MIDNIGHT MADNESS D: Phornchai Hongrattanaphorn w/ Krisada Sukoson, Nuntaka Worravanitchanun. Thailand. 95 min. Saturday, September 17, 6 PM ROYAL ONTARIO MUSEUM.
Non-stop lunatic comedy sets a young mop-topped drummer on the run from a murder charge just when he has to enter the once-every-decade drum battle of good vs evil. Sight and other gags and absurdities abound: a man blows a smoke ring that for no good reason turns into a doughnut, chickens get the flu. Gaudy colours, a frantic pace and lots of light Thai rock make this resemble one of those silly skits the Monkees used to do. But it's funny and very, very creative.
SYMPATHY FOR LADY VENGEANCE
SPECIAL PRESENTATION D: Park Chan-wook w/ Kim Shi-hu, Choi Min-sik. South Korea. 112 min. Thursday, September 15, 9 PM VISA SCREENING ROOM (ELGIN) Saturday, September 17, noon PARAMOUNT 2. Rating: NNN
In the third film of Park's vengeance trilogy (after Sympathy For Mr. Vengeance and Old Boy), centring on a young woman who seeks retribution after serving 13 years for kidnapping and killing a little boy, Park has become a more assured director. Despite his play with very composed shots and small surrealist touches, he remains focused on emotions and society, here examining religion through his protagonist's search for justice. Though it's a bit less violent and has a more upbeat ending than the other films in the trilogy, it's still a harrowing journey into darkness.
THE GREAT YOKAI WAR
MIDNIGHT MADNESS D: Takashi Miike w/ Ryunosuke Kamiki, Hiroyuki Miyasako. Japan. 122 min. Thursday, September 15, 11:59 PM RYERSON, Saturday, September 17 1:45 PM PARAMOUNT 3. Rating: NNN
This lively, fun and richly imaginative supernatural fantasy features a slew of imaginative creatures brought to life by costume, makeup, stop-motion animation, good CGI and a bit of puppetry so cheesy it's got to be deliberate. Named champion at a village festival, a timid 10-year-old boy gets hijacked into a war with a demon who's harnessing the accumulated rage of things humanity has used and thrown away. It's not quite so berserk as Miike's 1999 Dead Or Alive and softened a little, presumably for children, but pace and invention never flag. The scene with the stretch-necked Yokai lady stands out for its eerie eroticism.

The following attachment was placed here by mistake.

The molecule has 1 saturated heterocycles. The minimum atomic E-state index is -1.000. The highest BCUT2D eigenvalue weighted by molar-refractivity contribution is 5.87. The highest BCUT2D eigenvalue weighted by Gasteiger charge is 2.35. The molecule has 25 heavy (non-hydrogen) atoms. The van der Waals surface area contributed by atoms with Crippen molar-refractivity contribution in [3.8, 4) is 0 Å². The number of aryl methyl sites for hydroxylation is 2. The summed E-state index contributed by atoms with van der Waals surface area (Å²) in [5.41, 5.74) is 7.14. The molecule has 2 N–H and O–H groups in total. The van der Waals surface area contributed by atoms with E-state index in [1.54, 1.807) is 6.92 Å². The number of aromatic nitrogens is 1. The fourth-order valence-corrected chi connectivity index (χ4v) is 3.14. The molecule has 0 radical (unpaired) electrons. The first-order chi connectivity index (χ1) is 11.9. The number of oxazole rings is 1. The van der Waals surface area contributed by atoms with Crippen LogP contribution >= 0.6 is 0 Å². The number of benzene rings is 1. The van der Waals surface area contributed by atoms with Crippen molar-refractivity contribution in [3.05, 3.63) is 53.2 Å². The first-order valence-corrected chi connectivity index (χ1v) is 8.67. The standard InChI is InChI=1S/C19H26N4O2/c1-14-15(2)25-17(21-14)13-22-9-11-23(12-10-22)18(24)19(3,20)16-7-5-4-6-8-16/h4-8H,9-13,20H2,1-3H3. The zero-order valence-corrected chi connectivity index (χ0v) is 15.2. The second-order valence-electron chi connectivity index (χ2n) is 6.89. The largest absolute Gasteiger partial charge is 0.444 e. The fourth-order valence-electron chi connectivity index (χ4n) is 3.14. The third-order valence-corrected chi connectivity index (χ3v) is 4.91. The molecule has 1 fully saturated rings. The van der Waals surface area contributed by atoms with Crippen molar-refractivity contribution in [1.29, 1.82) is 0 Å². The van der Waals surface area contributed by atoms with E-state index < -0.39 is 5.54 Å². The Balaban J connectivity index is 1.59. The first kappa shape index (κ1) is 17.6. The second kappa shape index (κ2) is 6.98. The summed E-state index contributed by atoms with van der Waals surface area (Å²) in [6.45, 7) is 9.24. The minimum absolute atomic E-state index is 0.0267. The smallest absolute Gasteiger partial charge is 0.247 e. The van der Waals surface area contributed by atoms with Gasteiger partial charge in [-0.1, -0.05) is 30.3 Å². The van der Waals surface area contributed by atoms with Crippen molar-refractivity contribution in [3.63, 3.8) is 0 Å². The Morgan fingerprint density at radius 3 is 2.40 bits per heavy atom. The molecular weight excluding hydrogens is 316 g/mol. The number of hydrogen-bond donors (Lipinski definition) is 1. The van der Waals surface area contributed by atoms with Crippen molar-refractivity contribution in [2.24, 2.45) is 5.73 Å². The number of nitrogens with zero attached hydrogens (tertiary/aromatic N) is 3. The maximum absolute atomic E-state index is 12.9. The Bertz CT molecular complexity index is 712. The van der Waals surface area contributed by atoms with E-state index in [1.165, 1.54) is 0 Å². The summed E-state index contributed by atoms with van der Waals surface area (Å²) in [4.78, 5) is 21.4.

GALA D: Richard Shepard w/ Pierce Brosnan, Greg Kinnear. U.S. 97 min. Thursday, September 15, 6:30 PM ROY THOMSON HALL, Friday, September 16 12:45 PM RYERSON. Rating: NN
Playing against type is one way to resuscitate a sagging career, and here actor/co-producer Brosnan, a former Mr. Bond, acts his bony ass off trying to exchange his debonair, classy persona for that of a grizzled, hard-drinking baddie. He plays Julian, a globe-trotting assassin who bumps into Denver businessman Danny (Kinnear) in a Mexican bar. Julian has no friends, and Danny, still mourning a dead child and trying to close a deal, is attracted to his unconventional lifestyle, especially after the two attend a bloody and terribly symbolic bullfight. You've got to be a moron not to see where the script's heading, and Shepard isn't nearly as good as the artists he's cribbing from. His confusing direction - loud and bold one minute, bathetic the next - only points up the script's flaws. Kinnear plays yet another aw-shucks character with ease, but Brosnan, all blustery and obnoxious bravado, remains unconvincing. "Look at me, I'm a wreck, I'm a parody," he shouts at one point. Too true.
day-by-day critics' picks
Thursday, September 15
TRISTRAM SHANDY: A COCK AND BULL STORY (Michael Winterbottom) A radical retelling of Laurence Sterne's novel follows the making of a film adaptation of the book. A hilarious jab at the world of filmmaking. (9:30 am, Paramount 1)
U-CARMEN EKHAYELITSHA (Mark Dornford-May) Bizet's Carmen, transplanted to a Cape Town township, anchored by an awesome performance by Pauline Malefane. (3 pm, Elgin)
THE SQUID AND THE WHALE (Noah Baumbach) Catch Jesse Eisenberg, the best thing to happen to teen acting in years, in this fresh and intelligent story of a marriage gone sour. Jeff Daniels, as the dad, is as good as he's ever been. (4 pm, Paramount 4)
Friday, September 16
WALLACE & GROMIT: THE CURSE OF THE WERE-RABBIT (Nick Park, Steve Box) Thanks to the boys who gave us Chicken Run, these characters finally get their feature film due. Terrific claymation. (6:30 pm, Roy Thomson Hall)
SIX FIGURES (David Christensen) An impressive debut from a director to watch about a man (JR Bourne) who becomes the main suspect in a violent crime against his wife. Terrific performance by Bourne. (noon, Cumberland 1)
Saturday, September 17
DEAR WENDY (Thomas Vinterberg) Another Dogme-tinged drama about America, this time about a teen gun cult. Full of ideas and wholly provocative. (10 am, Paramount 3)
L'ENFANT (Jean-Pierre and Luc Dardenne) The Dardenne Bros' Palme d'Or winner about a young man's baby boy is - hands down - one of the best of the fest. (2:45 pm, Ryerson)
PICK UP THE MIC (Alex Hinton) There's more queer hiphop happening than you'd think, according to this fascinating documentary featuring the best in the game. (9 pm, ROM)